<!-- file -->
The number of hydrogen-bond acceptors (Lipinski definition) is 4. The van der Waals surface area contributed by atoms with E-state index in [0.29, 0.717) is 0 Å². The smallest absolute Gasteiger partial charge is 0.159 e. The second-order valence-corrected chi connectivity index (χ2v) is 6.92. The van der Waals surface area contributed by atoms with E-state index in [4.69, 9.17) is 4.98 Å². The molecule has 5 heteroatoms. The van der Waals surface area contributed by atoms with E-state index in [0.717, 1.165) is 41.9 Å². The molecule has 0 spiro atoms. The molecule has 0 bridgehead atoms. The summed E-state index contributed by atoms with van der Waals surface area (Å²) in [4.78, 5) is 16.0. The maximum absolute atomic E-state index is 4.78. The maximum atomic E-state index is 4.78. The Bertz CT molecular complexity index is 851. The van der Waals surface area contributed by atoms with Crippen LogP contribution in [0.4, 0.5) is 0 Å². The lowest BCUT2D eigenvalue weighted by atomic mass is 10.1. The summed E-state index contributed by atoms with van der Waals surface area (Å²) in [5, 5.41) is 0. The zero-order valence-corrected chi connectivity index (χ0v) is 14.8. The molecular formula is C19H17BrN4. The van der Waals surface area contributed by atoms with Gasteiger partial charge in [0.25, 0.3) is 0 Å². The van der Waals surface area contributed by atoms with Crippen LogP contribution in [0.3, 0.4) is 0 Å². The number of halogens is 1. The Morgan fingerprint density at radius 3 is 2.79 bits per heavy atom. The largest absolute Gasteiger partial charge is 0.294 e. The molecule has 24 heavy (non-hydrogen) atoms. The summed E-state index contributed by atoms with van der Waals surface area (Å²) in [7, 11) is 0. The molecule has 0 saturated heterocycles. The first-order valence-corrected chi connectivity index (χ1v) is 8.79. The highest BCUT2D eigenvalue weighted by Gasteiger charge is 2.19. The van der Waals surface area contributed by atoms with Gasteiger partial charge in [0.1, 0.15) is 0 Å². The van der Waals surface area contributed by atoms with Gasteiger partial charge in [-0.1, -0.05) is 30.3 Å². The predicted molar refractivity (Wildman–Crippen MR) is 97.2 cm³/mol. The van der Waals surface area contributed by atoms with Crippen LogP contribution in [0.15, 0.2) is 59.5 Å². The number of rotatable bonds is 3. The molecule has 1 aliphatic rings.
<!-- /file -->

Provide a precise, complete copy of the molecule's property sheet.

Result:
The number of hydrogen-bond acceptors (Lipinski definition) is 4. The van der Waals surface area contributed by atoms with E-state index in [0.29, 0.717) is 0 Å². The smallest absolute Gasteiger partial charge is 0.159 e. The second-order valence-corrected chi connectivity index (χ2v) is 6.92. The van der Waals surface area contributed by atoms with E-state index in [4.69, 9.17) is 4.98 Å². The molecule has 5 heteroatoms. The van der Waals surface area contributed by atoms with E-state index in [0.717, 1.165) is 41.9 Å². The molecule has 0 spiro atoms. The molecule has 0 bridgehead atoms. The summed E-state index contributed by atoms with van der Waals surface area (Å²) in [4.78, 5) is 16.0. The maximum absolute atomic E-state index is 4.78. The maximum atomic E-state index is 4.78. The Bertz CT molecular complexity index is 851. The van der Waals surface area contributed by atoms with Crippen LogP contribution in [0.4, 0.5) is 0 Å². The lowest BCUT2D eigenvalue weighted by atomic mass is 10.1. The summed E-state index contributed by atoms with van der Waals surface area (Å²) in [5, 5.41) is 0. The zero-order valence-corrected chi connectivity index (χ0v) is 14.8. The molecular formula is C19H17BrN4. The van der Waals surface area contributed by atoms with Gasteiger partial charge in [0.25, 0.3) is 0 Å². The van der Waals surface area contributed by atoms with Crippen LogP contribution in [0.3, 0.4) is 0 Å². The number of halogens is 1. The Morgan fingerprint density at radius 3 is 2.79 bits per heavy atom. The largest absolute Gasteiger partial charge is 0.294 e. The molecule has 24 heavy (non-hydrogen) atoms. The summed E-state index contributed by atoms with van der Waals surface area (Å²) in [7, 11) is 0. The molecule has 0 saturated heterocycles. The first-order valence-corrected chi connectivity index (χ1v) is 8.79. The highest BCUT2D eigenvalue weighted by Gasteiger charge is 2.19. The van der Waals surface area contributed by atoms with Gasteiger partial charge in [0.1, 0.15) is 0 Å². The van der Waals surface area contributed by atoms with Gasteiger partial charge in [-0.1, -0.05) is 30.3 Å². The predicted molar refractivity (Wildman–Crippen MR) is 97.2 cm³/mol. The van der Waals surface area contributed by atoms with Crippen LogP contribution in [0.15, 0.2) is 59.5 Å². The number of rotatable bonds is 3. The molecule has 1 aliphatic rings.